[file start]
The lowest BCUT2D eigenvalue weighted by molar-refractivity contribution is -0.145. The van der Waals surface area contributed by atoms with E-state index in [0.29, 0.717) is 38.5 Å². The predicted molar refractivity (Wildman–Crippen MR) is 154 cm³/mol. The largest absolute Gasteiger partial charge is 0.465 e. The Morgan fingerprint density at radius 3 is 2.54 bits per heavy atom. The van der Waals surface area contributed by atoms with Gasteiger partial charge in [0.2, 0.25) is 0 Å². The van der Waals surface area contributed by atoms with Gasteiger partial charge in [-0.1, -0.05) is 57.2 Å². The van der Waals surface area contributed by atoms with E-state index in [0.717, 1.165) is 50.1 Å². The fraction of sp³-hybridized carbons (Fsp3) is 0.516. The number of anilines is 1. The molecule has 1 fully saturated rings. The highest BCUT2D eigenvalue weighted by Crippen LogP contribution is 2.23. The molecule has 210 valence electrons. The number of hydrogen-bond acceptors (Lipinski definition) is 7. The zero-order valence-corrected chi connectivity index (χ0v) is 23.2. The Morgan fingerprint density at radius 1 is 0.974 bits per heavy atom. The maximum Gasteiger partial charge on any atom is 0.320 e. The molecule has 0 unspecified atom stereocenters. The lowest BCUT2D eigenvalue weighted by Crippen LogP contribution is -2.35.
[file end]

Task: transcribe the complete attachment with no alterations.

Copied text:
The lowest BCUT2D eigenvalue weighted by molar-refractivity contribution is -0.145. The van der Waals surface area contributed by atoms with E-state index in [0.29, 0.717) is 38.5 Å². The predicted molar refractivity (Wildman–Crippen MR) is 154 cm³/mol. The largest absolute Gasteiger partial charge is 0.465 e. The Morgan fingerprint density at radius 3 is 2.54 bits per heavy atom. The van der Waals surface area contributed by atoms with Gasteiger partial charge in [0.2, 0.25) is 0 Å². The van der Waals surface area contributed by atoms with Gasteiger partial charge in [-0.1, -0.05) is 57.2 Å². The van der Waals surface area contributed by atoms with E-state index in [0.717, 1.165) is 50.1 Å². The fraction of sp³-hybridized carbons (Fsp3) is 0.516. The number of anilines is 1. The molecule has 1 fully saturated rings. The highest BCUT2D eigenvalue weighted by Crippen LogP contribution is 2.23. The molecule has 210 valence electrons. The number of hydrogen-bond acceptors (Lipinski definition) is 7. The zero-order valence-corrected chi connectivity index (χ0v) is 23.2. The Morgan fingerprint density at radius 1 is 0.974 bits per heavy atom. The maximum Gasteiger partial charge on any atom is 0.320 e. The molecule has 0 unspecified atom stereocenters. The lowest BCUT2D eigenvalue weighted by Crippen LogP contribution is -2.35.